We are into a floral unit in my Wednesday morning watercolour class. This is a demo I did to show the students how to begin with a dark yet lively background wash, before putting in the flower colours. This is especially important for white or light coloured flowers, because the tendency is to make the petals too dark in the beginning, when painting them against the white of the paper. The dark washes remain lively if painted with very juicy paint, changing the colours every few strokes using a 1" flat brush. As shown in the above photo, I chose a large, but defined negative shape to begin with, puddling in the colour. While that wash was still wet, I softened some of the edges with a clean, slightly damp brush. This ensures that the flowers will not look cut-out and pasted on the background.
I continued in this same way, painting in all the negative spaces, softening their edges before moving on to the next shape. I puddled some orange into the dark wash to give the hint of other flowers in the background.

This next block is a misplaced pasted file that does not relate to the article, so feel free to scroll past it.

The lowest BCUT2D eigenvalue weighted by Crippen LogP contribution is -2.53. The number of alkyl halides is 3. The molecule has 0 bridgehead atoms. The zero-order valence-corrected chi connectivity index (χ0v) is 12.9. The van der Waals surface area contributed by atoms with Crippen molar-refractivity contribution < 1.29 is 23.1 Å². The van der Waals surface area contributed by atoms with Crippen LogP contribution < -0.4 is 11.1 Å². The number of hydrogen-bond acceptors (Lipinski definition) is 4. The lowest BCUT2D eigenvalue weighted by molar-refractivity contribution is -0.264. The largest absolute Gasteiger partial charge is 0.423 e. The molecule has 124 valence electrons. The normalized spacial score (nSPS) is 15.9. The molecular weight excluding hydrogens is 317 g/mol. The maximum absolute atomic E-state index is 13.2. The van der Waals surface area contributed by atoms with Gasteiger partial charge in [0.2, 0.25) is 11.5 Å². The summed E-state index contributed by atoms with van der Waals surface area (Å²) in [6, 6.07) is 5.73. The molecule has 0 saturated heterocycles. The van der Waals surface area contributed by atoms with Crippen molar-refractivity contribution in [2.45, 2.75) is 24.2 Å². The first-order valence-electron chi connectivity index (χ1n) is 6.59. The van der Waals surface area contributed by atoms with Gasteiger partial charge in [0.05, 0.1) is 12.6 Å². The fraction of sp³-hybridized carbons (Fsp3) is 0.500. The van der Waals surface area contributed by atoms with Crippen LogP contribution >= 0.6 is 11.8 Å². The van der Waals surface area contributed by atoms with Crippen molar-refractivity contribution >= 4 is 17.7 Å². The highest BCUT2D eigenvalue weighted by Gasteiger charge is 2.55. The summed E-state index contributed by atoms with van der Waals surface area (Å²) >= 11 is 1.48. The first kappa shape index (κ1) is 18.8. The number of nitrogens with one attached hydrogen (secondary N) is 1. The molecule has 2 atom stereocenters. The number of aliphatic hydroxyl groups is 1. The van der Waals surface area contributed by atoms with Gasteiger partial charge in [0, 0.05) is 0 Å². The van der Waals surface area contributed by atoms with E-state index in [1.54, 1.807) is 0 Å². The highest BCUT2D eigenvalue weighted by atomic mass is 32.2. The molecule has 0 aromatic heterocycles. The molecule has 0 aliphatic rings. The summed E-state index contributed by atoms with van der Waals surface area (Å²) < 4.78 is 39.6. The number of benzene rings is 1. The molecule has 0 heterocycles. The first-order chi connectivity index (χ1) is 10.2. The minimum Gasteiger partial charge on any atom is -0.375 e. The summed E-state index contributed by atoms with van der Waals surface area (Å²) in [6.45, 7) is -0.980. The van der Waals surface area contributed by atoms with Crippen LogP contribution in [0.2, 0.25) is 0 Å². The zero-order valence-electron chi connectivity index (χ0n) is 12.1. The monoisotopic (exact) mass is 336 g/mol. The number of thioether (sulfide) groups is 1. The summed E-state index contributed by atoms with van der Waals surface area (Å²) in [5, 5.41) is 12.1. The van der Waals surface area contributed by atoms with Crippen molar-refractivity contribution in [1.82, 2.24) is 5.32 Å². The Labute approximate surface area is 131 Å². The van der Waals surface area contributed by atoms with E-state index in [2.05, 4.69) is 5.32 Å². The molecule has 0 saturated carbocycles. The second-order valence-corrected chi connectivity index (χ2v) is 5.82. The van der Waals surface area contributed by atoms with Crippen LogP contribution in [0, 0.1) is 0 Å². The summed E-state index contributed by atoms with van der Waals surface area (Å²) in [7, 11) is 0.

Then I began putting the first washes into the poppies, moving around to let some areas dry before coming back in with further washes to they wouldn't bleed together. I tried to use a variety of reds, yellows and violets to keep the colour interesting. The colour near the middles of the flowers is warm, and then it cools as it moves away from the centre. It is important to paint from a puddle of rich colour so that it will stay wet long enough to be able to puddle other colours into it.
Now all the orangey reds are in. I have left some white space that I will come into later with some lighter yellows and peaches.
Now all the white paper has been covered up, and this is the end of this stage of the painting. Notice how the original softening of the edges remain, making the flowers blend a bit with the background. Stay tuned next week for the exciting (I hope!) conclusion, where I will be demonstrating lifting out -something that I believe is very important to get the look of translucency of the petals.